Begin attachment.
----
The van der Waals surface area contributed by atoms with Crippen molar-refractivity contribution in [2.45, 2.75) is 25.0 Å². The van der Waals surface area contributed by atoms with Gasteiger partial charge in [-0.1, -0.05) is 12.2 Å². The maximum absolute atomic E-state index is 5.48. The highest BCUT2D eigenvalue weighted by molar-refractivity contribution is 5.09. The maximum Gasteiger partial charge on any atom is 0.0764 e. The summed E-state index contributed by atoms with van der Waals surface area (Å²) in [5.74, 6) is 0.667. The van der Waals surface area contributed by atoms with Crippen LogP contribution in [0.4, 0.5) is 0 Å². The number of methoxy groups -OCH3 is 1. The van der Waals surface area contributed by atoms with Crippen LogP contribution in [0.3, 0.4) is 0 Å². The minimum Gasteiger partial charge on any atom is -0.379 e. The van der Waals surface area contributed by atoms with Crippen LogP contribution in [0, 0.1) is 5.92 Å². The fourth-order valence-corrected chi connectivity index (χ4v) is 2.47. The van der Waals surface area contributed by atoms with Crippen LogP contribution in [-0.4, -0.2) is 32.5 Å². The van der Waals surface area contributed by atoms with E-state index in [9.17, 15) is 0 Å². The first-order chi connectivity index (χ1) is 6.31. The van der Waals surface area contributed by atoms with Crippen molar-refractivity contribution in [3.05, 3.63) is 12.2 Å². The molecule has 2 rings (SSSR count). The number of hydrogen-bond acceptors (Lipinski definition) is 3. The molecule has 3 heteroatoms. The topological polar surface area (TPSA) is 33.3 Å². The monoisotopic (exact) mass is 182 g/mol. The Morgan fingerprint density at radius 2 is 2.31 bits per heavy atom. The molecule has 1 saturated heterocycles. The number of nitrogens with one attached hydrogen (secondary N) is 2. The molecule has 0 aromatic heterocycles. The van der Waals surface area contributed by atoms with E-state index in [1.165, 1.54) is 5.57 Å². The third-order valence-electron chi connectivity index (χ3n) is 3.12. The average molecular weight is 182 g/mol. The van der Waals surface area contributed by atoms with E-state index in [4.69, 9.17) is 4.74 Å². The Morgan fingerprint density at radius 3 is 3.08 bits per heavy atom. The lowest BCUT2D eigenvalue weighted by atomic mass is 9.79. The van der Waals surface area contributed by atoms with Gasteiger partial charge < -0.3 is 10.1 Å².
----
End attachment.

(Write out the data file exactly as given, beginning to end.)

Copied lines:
The van der Waals surface area contributed by atoms with Crippen molar-refractivity contribution in [2.45, 2.75) is 25.0 Å². The van der Waals surface area contributed by atoms with Gasteiger partial charge in [-0.1, -0.05) is 12.2 Å². The maximum absolute atomic E-state index is 5.48. The highest BCUT2D eigenvalue weighted by molar-refractivity contribution is 5.09. The maximum Gasteiger partial charge on any atom is 0.0764 e. The summed E-state index contributed by atoms with van der Waals surface area (Å²) in [5.74, 6) is 0.667. The van der Waals surface area contributed by atoms with Crippen LogP contribution in [0.4, 0.5) is 0 Å². The number of methoxy groups -OCH3 is 1. The van der Waals surface area contributed by atoms with Crippen LogP contribution in [0.3, 0.4) is 0 Å². The minimum Gasteiger partial charge on any atom is -0.379 e. The van der Waals surface area contributed by atoms with Crippen LogP contribution in [0, 0.1) is 5.92 Å². The fourth-order valence-corrected chi connectivity index (χ4v) is 2.47. The van der Waals surface area contributed by atoms with Crippen LogP contribution in [-0.4, -0.2) is 32.5 Å². The van der Waals surface area contributed by atoms with E-state index in [9.17, 15) is 0 Å². The first-order chi connectivity index (χ1) is 6.31. The van der Waals surface area contributed by atoms with Crippen molar-refractivity contribution in [3.05, 3.63) is 12.2 Å². The molecule has 2 rings (SSSR count). The number of hydrogen-bond acceptors (Lipinski definition) is 3. The molecule has 3 heteroatoms. The topological polar surface area (TPSA) is 33.3 Å². The monoisotopic (exact) mass is 182 g/mol. The Morgan fingerprint density at radius 2 is 2.31 bits per heavy atom. The molecule has 1 saturated heterocycles. The number of nitrogens with one attached hydrogen (secondary N) is 2. The molecule has 0 aromatic heterocycles. The van der Waals surface area contributed by atoms with E-state index in [1.165, 1.54) is 5.57 Å². The third-order valence-electron chi connectivity index (χ3n) is 3.12. The average molecular weight is 182 g/mol. The van der Waals surface area contributed by atoms with E-state index in [4.69, 9.17) is 4.74 Å². The Morgan fingerprint density at radius 3 is 3.08 bits per heavy atom. The lowest BCUT2D eigenvalue weighted by atomic mass is 9.79. The van der Waals surface area contributed by atoms with Gasteiger partial charge < -0.3 is 10.1 Å².